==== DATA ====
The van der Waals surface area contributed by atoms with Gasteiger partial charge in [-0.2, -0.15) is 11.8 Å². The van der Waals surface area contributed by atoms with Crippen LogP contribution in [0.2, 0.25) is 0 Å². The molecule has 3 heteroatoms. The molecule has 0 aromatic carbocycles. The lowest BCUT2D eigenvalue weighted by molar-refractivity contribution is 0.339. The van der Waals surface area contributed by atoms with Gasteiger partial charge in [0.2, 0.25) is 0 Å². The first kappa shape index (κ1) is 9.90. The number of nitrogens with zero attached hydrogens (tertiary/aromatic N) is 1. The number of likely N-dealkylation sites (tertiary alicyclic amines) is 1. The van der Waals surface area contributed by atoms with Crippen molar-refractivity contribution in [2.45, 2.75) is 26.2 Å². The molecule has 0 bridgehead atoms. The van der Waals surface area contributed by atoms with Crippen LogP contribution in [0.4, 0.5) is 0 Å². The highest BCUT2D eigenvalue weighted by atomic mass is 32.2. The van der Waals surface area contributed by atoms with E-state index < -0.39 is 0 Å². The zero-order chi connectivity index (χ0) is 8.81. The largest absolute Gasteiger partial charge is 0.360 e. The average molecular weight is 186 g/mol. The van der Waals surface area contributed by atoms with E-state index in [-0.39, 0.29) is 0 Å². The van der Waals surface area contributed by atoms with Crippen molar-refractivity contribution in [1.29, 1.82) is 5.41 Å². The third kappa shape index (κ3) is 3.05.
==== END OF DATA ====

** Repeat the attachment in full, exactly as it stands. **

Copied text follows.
The van der Waals surface area contributed by atoms with Gasteiger partial charge in [-0.2, -0.15) is 11.8 Å². The van der Waals surface area contributed by atoms with Crippen LogP contribution in [0.2, 0.25) is 0 Å². The molecule has 3 heteroatoms. The molecule has 0 aromatic carbocycles. The lowest BCUT2D eigenvalue weighted by molar-refractivity contribution is 0.339. The van der Waals surface area contributed by atoms with Gasteiger partial charge in [0.2, 0.25) is 0 Å². The first kappa shape index (κ1) is 9.90. The number of nitrogens with zero attached hydrogens (tertiary/aromatic N) is 1. The number of likely N-dealkylation sites (tertiary alicyclic amines) is 1. The van der Waals surface area contributed by atoms with Crippen molar-refractivity contribution in [2.45, 2.75) is 26.2 Å². The molecule has 0 bridgehead atoms. The van der Waals surface area contributed by atoms with Crippen LogP contribution in [0.4, 0.5) is 0 Å². The highest BCUT2D eigenvalue weighted by atomic mass is 32.2. The van der Waals surface area contributed by atoms with E-state index < -0.39 is 0 Å². The zero-order chi connectivity index (χ0) is 8.81. The largest absolute Gasteiger partial charge is 0.360 e. The average molecular weight is 186 g/mol. The van der Waals surface area contributed by atoms with E-state index in [-0.39, 0.29) is 0 Å². The van der Waals surface area contributed by atoms with Crippen molar-refractivity contribution in [1.29, 1.82) is 5.41 Å². The third kappa shape index (κ3) is 3.05.